I have a question related to applying contracts in a critical environment.
Imagine I have the following function to divide:
function div (dividend, divisor : Float) return Float with Pre => divisor /= 0;
Well, for me the pre-condition is part of the signature of the function and every client must be aware of the contract, if a client pass a zero to the divisor argument is its fault bacause he is violating the contract and thus the function will fail. In testing, with pre-conditions activated, the code will fail showing a contract violation and, in production with pre-conditions deactivated, would fail raising a constraint.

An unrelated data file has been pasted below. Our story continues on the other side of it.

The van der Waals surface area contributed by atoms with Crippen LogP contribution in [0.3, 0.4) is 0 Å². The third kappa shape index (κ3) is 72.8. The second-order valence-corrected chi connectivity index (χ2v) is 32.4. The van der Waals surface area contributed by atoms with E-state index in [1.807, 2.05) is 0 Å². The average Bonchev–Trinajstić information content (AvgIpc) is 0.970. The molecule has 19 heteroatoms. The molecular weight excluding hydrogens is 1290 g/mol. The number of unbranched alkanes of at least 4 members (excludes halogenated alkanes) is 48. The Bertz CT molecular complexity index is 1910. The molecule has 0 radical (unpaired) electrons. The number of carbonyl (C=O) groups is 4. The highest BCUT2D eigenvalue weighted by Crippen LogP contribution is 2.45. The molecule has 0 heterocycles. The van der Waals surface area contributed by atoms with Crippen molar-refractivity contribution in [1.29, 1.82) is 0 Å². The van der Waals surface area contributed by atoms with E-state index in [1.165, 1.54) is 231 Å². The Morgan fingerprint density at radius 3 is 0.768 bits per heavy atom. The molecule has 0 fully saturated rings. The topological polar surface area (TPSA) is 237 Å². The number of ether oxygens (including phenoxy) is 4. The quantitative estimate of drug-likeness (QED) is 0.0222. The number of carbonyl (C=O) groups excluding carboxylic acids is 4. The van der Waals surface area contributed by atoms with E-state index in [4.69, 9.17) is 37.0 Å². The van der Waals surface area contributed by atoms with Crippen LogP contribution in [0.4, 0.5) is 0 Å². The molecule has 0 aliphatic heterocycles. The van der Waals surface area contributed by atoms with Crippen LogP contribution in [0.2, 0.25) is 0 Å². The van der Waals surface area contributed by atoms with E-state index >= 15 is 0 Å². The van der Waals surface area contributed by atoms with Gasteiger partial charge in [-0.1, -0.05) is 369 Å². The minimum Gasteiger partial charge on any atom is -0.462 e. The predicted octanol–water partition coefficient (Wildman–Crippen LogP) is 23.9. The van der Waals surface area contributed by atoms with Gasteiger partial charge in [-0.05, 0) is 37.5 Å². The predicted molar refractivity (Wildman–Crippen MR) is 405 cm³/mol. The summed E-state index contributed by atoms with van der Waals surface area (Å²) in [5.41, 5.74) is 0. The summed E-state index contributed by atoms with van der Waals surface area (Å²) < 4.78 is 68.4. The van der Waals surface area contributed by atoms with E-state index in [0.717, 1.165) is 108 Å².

As a constraint error is not acceptable in a critical environment, this is what the client is requiring me for the implementation, to call a module that manages inconsistencies:
function div (dividend, divisor : Float) return Float is begin if divisor = 0 then InconsistencyManager.inconsistency ("Some Log"); --It firstly logs a message and then does an infinite loop end; return dividend / divisor; --If everything is ok, return the division end div;
For me this side effect for a function its quite weird, and for me violating a contract is like passing the wrong type to a subprogram, the difference is that this kind of error is caught at compilation time and the contract violation, if there aren't enough tests, could stop the execution of the program when is already installed.
Do you really has to protect against human stupidity like this? Do you really has to penalize the function execution making always that question?